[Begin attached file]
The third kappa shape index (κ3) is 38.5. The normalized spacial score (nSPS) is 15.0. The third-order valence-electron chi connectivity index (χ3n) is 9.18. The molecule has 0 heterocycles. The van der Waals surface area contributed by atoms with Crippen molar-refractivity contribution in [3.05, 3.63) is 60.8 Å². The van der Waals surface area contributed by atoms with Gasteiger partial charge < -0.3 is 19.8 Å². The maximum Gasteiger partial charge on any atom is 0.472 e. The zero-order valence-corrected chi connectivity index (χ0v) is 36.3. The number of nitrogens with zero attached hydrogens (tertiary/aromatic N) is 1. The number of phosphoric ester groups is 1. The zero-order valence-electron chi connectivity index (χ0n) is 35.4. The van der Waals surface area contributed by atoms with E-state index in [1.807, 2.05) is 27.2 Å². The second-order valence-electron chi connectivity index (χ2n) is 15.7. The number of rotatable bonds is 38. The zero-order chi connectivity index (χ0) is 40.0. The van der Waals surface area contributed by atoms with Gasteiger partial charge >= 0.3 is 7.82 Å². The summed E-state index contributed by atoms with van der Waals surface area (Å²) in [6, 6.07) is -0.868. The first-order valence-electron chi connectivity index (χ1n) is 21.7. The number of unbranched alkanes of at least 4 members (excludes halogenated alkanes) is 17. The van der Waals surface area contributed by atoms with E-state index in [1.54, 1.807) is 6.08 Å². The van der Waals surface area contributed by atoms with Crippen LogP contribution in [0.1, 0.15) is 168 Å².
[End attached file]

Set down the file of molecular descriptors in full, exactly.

The third kappa shape index (κ3) is 38.5. The normalized spacial score (nSPS) is 15.0. The third-order valence-electron chi connectivity index (χ3n) is 9.18. The molecule has 0 heterocycles. The van der Waals surface area contributed by atoms with Crippen molar-refractivity contribution in [3.05, 3.63) is 60.8 Å². The van der Waals surface area contributed by atoms with Gasteiger partial charge < -0.3 is 19.8 Å². The maximum Gasteiger partial charge on any atom is 0.472 e. The zero-order valence-corrected chi connectivity index (χ0v) is 36.3. The number of nitrogens with zero attached hydrogens (tertiary/aromatic N) is 1. The number of phosphoric ester groups is 1. The zero-order valence-electron chi connectivity index (χ0n) is 35.4. The van der Waals surface area contributed by atoms with E-state index in [1.807, 2.05) is 27.2 Å². The second-order valence-electron chi connectivity index (χ2n) is 15.7. The number of rotatable bonds is 38. The zero-order chi connectivity index (χ0) is 40.0. The van der Waals surface area contributed by atoms with Gasteiger partial charge >= 0.3 is 7.82 Å². The summed E-state index contributed by atoms with van der Waals surface area (Å²) in [6, 6.07) is -0.868. The first-order valence-electron chi connectivity index (χ1n) is 21.7. The number of unbranched alkanes of at least 4 members (excludes halogenated alkanes) is 17. The van der Waals surface area contributed by atoms with E-state index in [1.54, 1.807) is 6.08 Å². The van der Waals surface area contributed by atoms with Crippen LogP contribution in [0.1, 0.15) is 168 Å².